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Re: Not well known Physics Dept/ not many Physics classes.

Postby blueeverest » Fri Mar 28, 2008 7:09 pm

Yes, there's a really good Research university near my school but I don't know if I can take classes there (Hopefully yes). For mathematics, I will have taken Complex Analysis I and II, Abstract Algebra I and II, Probability Theory and Statistics I and II by the time I graduate. I might be able to squeeze in Graph theory too (not sure).

And thanks for clarifying things. You are right. All depends on how I do on PGRE.

And not being able to get into REUs due to my status hurts.

blueeverest
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Re: Not well known Physics Dept/ not many Physics classes.

Postby blueeverest » Fri Mar 28, 2008 7:22 pm

butsurigakusha wrote:
Someone told me that if one can do Gen Physics I and Gen Physics II with ease, then it will "dramatically" improve the PGRE scores than that of someone with a weak basis on those subjects. How true is that?



It is possible to score over 700 without any upper level physics.



Really? 700 with just Gen Physics I and II !!! I need to request "University Physics" from library and get it started.

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butsurigakusha
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Re: Not well known Physics Dept/ not many Physics classes.

Postby butsurigakusha » Fri Mar 28, 2008 7:26 pm

I am not saying that getting 700 will be easy. But if you get all or nearly all of the lower level questions right, and simply ignore the rest, I am pretty sure 700 or more is possible.

blueeverest
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Re: Not well known Physics Dept/ not many Physics classes.

Postby blueeverest » Fri Mar 28, 2008 7:43 pm

butsurigakusha wrote:I am not saying that getting 700 will be easy. But if you get all or nearly all of the lower level questions right, and simply ignore the rest, I am pretty sure 700 or more is possible.


Ya, I see what you mean. I know its gonna be tough either way.

Correct me if I am mistaken, I see you have a 990 in PGRE and superior GPA with some research, and you got rejected by some schools. My neurons might be slow, but honestly, I can't comprehend that. Are those stats even true? Or were you just fooling around?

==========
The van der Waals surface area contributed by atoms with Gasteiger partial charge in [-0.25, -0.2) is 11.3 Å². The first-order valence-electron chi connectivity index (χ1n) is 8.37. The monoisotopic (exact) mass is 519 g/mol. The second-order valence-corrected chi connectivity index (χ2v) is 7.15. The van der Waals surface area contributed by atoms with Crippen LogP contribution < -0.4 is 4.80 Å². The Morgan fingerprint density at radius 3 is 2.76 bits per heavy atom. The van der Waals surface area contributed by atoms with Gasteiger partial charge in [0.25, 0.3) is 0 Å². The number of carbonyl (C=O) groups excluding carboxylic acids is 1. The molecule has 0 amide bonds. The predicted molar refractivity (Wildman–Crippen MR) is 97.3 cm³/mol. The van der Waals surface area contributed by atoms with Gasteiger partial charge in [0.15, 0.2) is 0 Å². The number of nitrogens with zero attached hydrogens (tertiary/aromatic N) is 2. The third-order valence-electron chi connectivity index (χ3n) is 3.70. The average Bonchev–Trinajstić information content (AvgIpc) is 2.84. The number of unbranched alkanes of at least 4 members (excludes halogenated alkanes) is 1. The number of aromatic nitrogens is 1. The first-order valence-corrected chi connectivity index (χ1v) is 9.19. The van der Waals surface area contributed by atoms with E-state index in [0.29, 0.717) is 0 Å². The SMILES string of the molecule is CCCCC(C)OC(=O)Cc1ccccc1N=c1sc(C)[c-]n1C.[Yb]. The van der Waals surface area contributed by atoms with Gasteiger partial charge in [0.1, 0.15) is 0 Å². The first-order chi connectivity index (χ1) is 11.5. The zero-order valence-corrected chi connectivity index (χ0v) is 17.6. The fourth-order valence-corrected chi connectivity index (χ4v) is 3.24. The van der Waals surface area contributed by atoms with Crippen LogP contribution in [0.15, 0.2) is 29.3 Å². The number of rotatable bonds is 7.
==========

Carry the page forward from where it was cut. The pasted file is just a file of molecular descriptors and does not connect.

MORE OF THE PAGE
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butsurigakusha
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Re: Not well known Physics Dept/ not many Physics classes.

Postby butsurigakusha » Fri Mar 28, 2008 7:50 pm

Actually, I just looked over the practice exam, and I only counted about 20 or so problems that require knowledge from the upper level physics and math classes (like differential equations and linear algebra). There were a few others (maybe 10) that aren't covered in upper level classes, but a typical physics student may not have learned along the way. So probably about 70 questions can be answered by knowing the material covered in the lower level classes, including introductory modern physics. On that practice exam, a raw score of 70 gives a scaled score of 880, 88%.

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butsurigakusha
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Re: Not well known Physics Dept/ not many Physics classes.

Postby butsurigakusha » Fri Mar 28, 2008 7:51 pm

The stats are true, and I am not fooling around.

I recently discussed this very subject on the thread called Fall 2008 Rejections.

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quizivex
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Re: Not well known Physics Dept/ not many Physics classes.

Postby quizivex » Fri Mar 28, 2008 9:03 pm

blueeverest,